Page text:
Boston is my home. My great-grandparents and grandparents called Mission Hill home ‒and my mother did too. I have great pride in our city and District 8, but it isn’t perfect. We are getting steam-rolled by development that’s not strategic. Prioritizing bottom-line profits has replaced thoughtful planning at the expense of weakening the fabric of our neighborhoods. Construction of luxury housing and the expanding demand for student housing has driven up our housing costs and displaced both renters and homeowners. Long-term residents are being swapped out for transient populations. What’s needed is a full range of affordable housing, community centers (for all ages), daycare facilities, and other inclusive community resources that build and support families of all sizes and residents of all ages and backgrounds. We need to preserve our historic structures ‒ and our unique history. Instead, we are supporting institutional expansion, as well as expensive development that is out of reach for most residents.
I’ve seen the year-by-year and decade-by-decade changes of District 8. Some changes have brought a new vibrancy to certain areas, yet there have been many short-sighted decisions acting against the greater good of residents and small business owners in our community. The worst of those decisions were not made in an open, democratic fashion; lacking transparency and compromising our neighborhoods by putting money in the pockets of the few and creating lasting negative outcomes for the many. The city’s quasi-public agency, the BRA, oversees this process, functioning without checks and balances and not accountable to the citizens affected by their decision-making. The BRA is not legally bound to have their budget approved by anyone but the Mayor of Boston. They are not legally bound to use any feedback from the Boston City Council (BCC) or residents of Boston. The public meetings and hearings are all for show; no approval is needed from the BCC to move forward ‒ even if there is significant public pushback on a development project. How can we, including our elected officials, sit by and allow a flawed system to continue and this agency not be accountable to city residents? The status quo has been in place far too long.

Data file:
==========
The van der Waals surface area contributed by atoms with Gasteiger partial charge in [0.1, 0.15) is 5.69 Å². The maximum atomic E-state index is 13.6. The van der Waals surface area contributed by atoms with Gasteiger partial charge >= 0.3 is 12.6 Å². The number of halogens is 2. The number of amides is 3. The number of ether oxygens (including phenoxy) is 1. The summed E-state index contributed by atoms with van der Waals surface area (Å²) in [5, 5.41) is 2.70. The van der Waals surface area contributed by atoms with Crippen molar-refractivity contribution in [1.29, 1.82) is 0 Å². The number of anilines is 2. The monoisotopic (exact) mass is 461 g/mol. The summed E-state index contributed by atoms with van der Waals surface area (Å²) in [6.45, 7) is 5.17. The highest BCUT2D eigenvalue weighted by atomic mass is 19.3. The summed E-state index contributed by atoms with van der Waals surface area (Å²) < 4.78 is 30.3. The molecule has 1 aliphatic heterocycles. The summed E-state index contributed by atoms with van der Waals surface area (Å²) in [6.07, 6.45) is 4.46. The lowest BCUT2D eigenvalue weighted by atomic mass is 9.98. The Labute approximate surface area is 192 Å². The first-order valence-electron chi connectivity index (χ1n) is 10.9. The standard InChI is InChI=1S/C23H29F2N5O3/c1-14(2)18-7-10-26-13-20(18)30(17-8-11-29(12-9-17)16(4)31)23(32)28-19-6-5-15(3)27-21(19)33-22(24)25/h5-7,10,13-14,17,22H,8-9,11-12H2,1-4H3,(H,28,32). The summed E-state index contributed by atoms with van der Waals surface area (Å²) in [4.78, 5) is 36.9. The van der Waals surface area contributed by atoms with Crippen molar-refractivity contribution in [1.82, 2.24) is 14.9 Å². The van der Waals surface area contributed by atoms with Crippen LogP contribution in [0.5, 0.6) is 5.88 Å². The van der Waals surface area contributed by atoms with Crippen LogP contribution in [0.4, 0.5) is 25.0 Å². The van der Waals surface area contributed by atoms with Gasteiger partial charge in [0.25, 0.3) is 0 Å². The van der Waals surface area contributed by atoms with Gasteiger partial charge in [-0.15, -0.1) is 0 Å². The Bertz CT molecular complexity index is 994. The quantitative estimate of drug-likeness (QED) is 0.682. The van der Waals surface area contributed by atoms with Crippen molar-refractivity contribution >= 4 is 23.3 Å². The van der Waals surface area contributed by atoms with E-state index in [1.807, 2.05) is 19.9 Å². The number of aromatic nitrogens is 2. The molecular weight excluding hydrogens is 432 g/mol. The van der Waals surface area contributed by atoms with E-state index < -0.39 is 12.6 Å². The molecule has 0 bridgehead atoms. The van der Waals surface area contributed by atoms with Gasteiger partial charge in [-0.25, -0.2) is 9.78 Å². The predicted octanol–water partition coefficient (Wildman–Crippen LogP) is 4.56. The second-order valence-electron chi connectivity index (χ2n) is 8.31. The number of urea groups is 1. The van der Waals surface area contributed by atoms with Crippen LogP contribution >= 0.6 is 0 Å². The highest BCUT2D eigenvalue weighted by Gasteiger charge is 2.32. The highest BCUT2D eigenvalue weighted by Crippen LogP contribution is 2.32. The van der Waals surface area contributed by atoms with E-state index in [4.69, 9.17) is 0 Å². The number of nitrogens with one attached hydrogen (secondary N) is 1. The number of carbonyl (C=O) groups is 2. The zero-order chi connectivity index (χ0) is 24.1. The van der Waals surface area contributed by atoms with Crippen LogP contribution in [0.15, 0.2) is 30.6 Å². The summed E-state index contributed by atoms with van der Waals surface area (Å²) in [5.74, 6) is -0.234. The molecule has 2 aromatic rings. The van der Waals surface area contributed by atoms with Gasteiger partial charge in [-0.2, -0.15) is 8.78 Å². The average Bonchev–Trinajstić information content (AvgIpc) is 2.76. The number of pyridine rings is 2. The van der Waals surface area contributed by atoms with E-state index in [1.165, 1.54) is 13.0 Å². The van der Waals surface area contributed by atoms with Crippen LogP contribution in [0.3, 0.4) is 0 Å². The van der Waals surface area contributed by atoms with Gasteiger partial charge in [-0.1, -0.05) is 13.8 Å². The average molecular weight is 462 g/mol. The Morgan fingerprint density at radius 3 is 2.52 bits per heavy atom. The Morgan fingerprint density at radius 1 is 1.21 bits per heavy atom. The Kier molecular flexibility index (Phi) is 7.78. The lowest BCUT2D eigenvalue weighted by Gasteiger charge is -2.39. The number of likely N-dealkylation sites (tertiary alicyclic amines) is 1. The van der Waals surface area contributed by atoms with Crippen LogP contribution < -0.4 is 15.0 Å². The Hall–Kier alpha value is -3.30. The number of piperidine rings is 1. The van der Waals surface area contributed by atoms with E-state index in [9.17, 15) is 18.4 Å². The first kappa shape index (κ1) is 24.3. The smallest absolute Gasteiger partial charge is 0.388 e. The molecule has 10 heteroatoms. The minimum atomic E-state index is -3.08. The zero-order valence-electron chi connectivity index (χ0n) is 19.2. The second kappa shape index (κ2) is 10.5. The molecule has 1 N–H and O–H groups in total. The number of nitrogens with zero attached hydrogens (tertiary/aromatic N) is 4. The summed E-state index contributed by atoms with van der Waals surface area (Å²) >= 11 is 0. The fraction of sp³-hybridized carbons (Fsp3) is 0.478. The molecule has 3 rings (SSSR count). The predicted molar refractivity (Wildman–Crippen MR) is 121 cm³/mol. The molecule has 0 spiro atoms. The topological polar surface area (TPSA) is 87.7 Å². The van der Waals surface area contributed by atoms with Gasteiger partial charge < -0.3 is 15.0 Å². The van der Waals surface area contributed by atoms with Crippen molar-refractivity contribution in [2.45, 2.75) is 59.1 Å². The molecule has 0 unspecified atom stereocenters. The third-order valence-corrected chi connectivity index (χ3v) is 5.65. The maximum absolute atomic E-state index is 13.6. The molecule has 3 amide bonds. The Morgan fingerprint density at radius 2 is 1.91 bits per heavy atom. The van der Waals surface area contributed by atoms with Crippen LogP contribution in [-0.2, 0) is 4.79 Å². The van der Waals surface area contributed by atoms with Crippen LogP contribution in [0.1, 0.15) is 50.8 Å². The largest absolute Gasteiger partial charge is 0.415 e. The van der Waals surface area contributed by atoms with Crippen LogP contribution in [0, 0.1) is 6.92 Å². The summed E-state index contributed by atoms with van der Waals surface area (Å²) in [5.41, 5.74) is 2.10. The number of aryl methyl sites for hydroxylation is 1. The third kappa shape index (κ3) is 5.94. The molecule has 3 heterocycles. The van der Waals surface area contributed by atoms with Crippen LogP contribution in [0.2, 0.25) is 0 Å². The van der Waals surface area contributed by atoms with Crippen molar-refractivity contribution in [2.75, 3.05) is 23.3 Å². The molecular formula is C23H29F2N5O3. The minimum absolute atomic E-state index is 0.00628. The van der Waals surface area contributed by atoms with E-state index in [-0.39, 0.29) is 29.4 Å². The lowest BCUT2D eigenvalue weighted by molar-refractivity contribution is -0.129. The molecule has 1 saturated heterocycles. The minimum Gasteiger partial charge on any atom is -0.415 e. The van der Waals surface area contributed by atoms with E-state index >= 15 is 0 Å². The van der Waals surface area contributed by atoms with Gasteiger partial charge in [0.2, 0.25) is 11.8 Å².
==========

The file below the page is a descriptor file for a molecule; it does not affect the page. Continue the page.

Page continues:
1914 – Boston City Planning Board established
1957 – BRA established
1959 – West End destroyed
1960 – BRA absorbs City Planning Board
1965 – Urban Renewal Areas (URAs) created
2006 – URAs extended 10 years
2016 – URAs extended 6 years
2022 – URAs should expire
When the needs of special interests come before community needs more often than not, there is a significant problem. For many years, I have regularly attended community development meetings, so I’ve seen how the process, again and again, doesn’t work for the community. The Article 80 process should include a project’s impact on transportation, public realm, the environment, and historic resources, yet that doesn’t happen consistently or they aren’t explored at a reasonable depth. Large Article 80 development projects call for community benefits to be provided, but often those are decided in advance of community input and behind closed doors or the benefits carry an expiration date. Also, desperately needed affordable housing is allowed to be built offsite when every neighborhood needs more within the community, and multiple developments within a short geographic distance are not considered as an aggregate when determining transportation pressures.
The BRA has had a long enough run. This is the moment to demand change.
The agency continues to operate using an outdated model of urban renewal that began in Boston in the 1950s, destroying the West End and parts of other Boston neighborhoods. It was supposed to be temporary. Over time the BRA gained more power, including swallowing up the Boston Planning Department that was created in 1914. The BRA has since sold off city properties for a song (and without multiple bidders) and has labeled properties, such as Jersey Street next to Fenway Park, as “blighted” to serve special interests. The BRA still retains urban renewal tools (most recently due to a vote by Boston City Council in 2016) such as eminent domain and zoning powers, but we need to band together and say that it is well overdue to align this outdated agency system with contemporary challenges and needs. In order to have true democratic city planning and development processes, we need to transform the BRA into two separate departments – one for planning and one for development and expand oversight over the process and decision-making for the future of our city.
Please join me in signing the petition and demanding strategic city planning and more transparent and inclusive development processes.
– Kristen Mobilia, Candidate for Boston City Council District 8